Indian Journal of Pathology and Microbiology
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Year : 2019  |  Volume : 62  |  Issue : 4  |  Page : 556-560

Clinicopathological profile of hepatoblastoma: An experience from a tertiary care center in India

1 Department of Pathology, SRIHER, Chennai, Tamil Nadu, India
2 Department of Paediatric Oncology, SRIHER, Chennai, Tamil Nadu, India
3 Department of Radiology, SRIHER, Chennai, Tamil Nadu, India
4 Department of Paediatric Surgery, SRIHER, Chennai, Tamil Nadu, India

Correspondence Address:
B Archana
Department of Pathology, SRIHER, Chennai, Tamil Nadu
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Source of Support: None, Conflict of Interest: None

DOI: 10.4103/IJPM.IJPM_200_19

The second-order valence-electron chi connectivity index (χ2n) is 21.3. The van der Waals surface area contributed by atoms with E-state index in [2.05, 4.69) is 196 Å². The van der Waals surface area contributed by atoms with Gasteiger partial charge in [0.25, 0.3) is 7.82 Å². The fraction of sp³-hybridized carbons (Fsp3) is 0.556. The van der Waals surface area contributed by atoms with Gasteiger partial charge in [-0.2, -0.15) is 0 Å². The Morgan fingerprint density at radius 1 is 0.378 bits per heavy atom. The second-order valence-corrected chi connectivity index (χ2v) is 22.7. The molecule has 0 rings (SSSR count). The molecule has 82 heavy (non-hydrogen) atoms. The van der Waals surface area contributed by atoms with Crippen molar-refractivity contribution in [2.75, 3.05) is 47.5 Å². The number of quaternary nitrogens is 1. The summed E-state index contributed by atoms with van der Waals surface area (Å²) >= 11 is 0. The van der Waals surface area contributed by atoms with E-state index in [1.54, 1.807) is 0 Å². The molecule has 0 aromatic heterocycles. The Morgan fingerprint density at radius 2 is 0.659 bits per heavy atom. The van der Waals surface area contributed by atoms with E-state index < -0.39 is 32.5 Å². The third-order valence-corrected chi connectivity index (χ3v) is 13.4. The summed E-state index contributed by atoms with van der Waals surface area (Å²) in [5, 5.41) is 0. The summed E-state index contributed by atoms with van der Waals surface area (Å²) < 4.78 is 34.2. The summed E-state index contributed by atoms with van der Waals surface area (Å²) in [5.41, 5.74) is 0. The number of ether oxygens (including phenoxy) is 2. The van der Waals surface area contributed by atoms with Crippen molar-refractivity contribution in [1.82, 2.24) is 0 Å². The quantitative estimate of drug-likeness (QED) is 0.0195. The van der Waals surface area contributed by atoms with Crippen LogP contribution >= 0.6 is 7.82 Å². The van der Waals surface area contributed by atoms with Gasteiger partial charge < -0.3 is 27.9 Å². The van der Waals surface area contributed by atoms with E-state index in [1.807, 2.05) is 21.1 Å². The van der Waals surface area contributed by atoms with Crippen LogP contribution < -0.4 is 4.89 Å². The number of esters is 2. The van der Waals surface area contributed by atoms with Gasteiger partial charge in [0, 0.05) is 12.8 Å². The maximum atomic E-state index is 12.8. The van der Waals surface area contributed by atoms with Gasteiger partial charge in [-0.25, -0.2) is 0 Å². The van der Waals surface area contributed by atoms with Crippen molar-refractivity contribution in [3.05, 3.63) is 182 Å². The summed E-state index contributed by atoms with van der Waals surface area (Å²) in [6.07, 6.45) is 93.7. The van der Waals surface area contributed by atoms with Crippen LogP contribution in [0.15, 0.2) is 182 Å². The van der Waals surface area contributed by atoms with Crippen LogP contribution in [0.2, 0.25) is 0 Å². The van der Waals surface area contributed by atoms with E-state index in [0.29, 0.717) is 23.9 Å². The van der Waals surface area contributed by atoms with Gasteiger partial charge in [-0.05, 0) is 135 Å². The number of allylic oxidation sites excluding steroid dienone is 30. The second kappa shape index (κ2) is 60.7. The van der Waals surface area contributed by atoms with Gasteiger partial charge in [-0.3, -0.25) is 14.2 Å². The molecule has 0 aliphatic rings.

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Background: Hepatoblastoma is the most common primary hepatic malignancy in the pediatric population. Advances in pathological evaluation, imaging, risk stratification, neo-adjuvant chemotherapy, and surgery including transplantation have improved survival of these children in the western countries. However, a successful outcome in developing countries such as India with limited resources poses great challenges to the clinician and the family. Histology plays a major role in determining the prognosis of these patients. Methods: A retrospective study was done on 10 children diagnosed with hepatoblastoma between January 2010 and December 2015 in our institution. Clinical, laboratory, radiological, histopathological diagnoses, treatment, and outcome data were collected and analyzed. Results: The median age of these children at diagnosis was 11 months, and only 1 child was premature at birth. Most children were presented with abdominal distension. One child had lung metastasis at presentation. Elevated alpha fetoprotein levels were present in 90% of the children. The histological types were fetal, embryonal, macrotrabecular, and mixed epithelial-mesenchymal types. SIOPEL risk stratification was done, which showed 40% of the children to be of high risk. Three children had PRETEXT 1, 2, and 4, respectively. Conclusion: Our study is significant with respect to the information on PRETEXT staging, risk status, and histological favorability. In developing countries with limited resources and low-socioeconomic status, it is important to have a multidisciplinary team approach and tailor treatment to manage these patients effectively and improve the overall survival.

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